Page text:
Monday, May 14, 2012

Timber Frame Design and the Haines Brewing Company
The process of designing a house for extreme environments like Alaska begins by understanding the site’s environment, and developing a strategy that protects the structure against nature and physics. All else is secondary. If the house doesn’t stand up, it matters little what the floor plan is. 

As stated in the previous entry, the life of a traveling timber frame architect can sometimes be downright fun and enjoyable. It can also be eye opening. One of those moments occurred in Haines by virtue of having the great pleasure of stopping by the Haines Brewing Company, located in what was built as the set for the movie ” White Fang”. Now, it’s not a fancy joint. No tables, no chairs, no food, just you, the brewmaster, your glass, and whoever is leaning near you with a glass in hand. As long as we were standing there, I felt compelled to try a variety of brews from light to dark, all very good….glad I had a rail to lean on. The company got interesting. While I was chatting with the brewer about his brews and other small operations here and there, a pair of the local guys came in, friends of my client and of course the brewer.  They stood and drank beers with us too and talked about their expeditions up these gnarly peaks, extreme skiing and snow machining….you know, just normal daily stuff to these guys—athletic, adventurous, local types, when I noticed that one of them sported a titanium leg……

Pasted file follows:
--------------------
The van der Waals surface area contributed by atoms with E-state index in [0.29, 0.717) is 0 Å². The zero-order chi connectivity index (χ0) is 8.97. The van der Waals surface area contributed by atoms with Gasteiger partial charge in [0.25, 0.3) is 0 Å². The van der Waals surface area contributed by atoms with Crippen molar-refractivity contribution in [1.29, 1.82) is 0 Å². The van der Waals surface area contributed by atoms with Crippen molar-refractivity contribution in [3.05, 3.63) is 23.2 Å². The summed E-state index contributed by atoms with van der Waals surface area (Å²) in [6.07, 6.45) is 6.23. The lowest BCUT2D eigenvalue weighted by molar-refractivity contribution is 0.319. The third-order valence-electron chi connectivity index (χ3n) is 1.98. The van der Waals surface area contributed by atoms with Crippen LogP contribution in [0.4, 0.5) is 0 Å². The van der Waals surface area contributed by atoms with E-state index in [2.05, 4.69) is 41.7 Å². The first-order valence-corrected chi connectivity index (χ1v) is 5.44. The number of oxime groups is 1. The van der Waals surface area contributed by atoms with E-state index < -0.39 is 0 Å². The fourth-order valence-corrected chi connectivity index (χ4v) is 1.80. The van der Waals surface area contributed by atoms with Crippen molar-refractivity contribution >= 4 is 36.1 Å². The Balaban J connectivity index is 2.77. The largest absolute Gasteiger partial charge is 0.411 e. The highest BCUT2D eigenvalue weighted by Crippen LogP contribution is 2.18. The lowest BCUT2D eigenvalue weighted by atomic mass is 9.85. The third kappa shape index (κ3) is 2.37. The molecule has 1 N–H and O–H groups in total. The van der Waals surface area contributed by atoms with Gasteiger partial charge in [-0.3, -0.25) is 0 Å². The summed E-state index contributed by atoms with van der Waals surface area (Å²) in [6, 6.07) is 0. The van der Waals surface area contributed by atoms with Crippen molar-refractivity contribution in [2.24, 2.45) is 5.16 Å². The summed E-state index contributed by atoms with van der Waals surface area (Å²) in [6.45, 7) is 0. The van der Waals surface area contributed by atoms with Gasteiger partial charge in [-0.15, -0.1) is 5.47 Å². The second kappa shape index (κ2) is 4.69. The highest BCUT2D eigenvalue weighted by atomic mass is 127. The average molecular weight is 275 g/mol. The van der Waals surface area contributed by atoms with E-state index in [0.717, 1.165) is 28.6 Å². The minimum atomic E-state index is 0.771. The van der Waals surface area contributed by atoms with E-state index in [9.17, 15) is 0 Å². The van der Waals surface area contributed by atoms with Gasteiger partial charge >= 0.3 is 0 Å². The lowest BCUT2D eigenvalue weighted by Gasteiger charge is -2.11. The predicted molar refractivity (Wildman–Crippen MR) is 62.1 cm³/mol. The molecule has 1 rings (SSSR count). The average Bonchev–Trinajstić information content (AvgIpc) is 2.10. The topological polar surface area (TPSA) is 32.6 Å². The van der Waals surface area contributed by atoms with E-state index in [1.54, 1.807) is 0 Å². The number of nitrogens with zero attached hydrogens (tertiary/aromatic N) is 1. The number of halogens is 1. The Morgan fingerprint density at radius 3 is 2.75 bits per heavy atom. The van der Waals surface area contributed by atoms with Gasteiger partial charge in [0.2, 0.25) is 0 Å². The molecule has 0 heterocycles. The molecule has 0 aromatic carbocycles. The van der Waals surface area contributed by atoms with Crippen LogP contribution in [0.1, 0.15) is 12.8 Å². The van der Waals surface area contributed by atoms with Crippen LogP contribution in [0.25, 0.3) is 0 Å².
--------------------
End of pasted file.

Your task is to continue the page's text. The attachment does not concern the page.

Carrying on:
In Haines, copious quantities of snow plus coastal storms and frequent rain mean that ice, water, and salt weigh heavily into the initial house formula. Tsunamis have shown that they are not to be forgotten. The best views are where the most brutal weather comes from. Designing a house for this area means buttoning up real tight, and providing a place for the snow to slide harmlessly off the roof away from the house and people. Big overhangs and raised decks protect a house and keep useful space up out of the snow. A house becomes the shape of what it is trying to accomplish.

Also, of primary concern is access to the house. Even though there can be extra work involved, safe driveways, parking, and walking areas are essential, especially where there is ice and a lot of darkness, as in the far north. A mother with young kids in tow and groceries can’t always watch her step carefully, and distractions abound. Good access is also especially convenient in the case of fire or other emergencies.

In the wilderness, and elsewhere, animals can become problematic. Some thought should be given concerning everything from large animals rubbing their antlers on the corners of houses to bears gaining access to the house when you are away. Not to mention insects, birds, and squirrels, who like to make their home in your siding. Here in Colorado, we have mountain lions close. Here kitty kitty.

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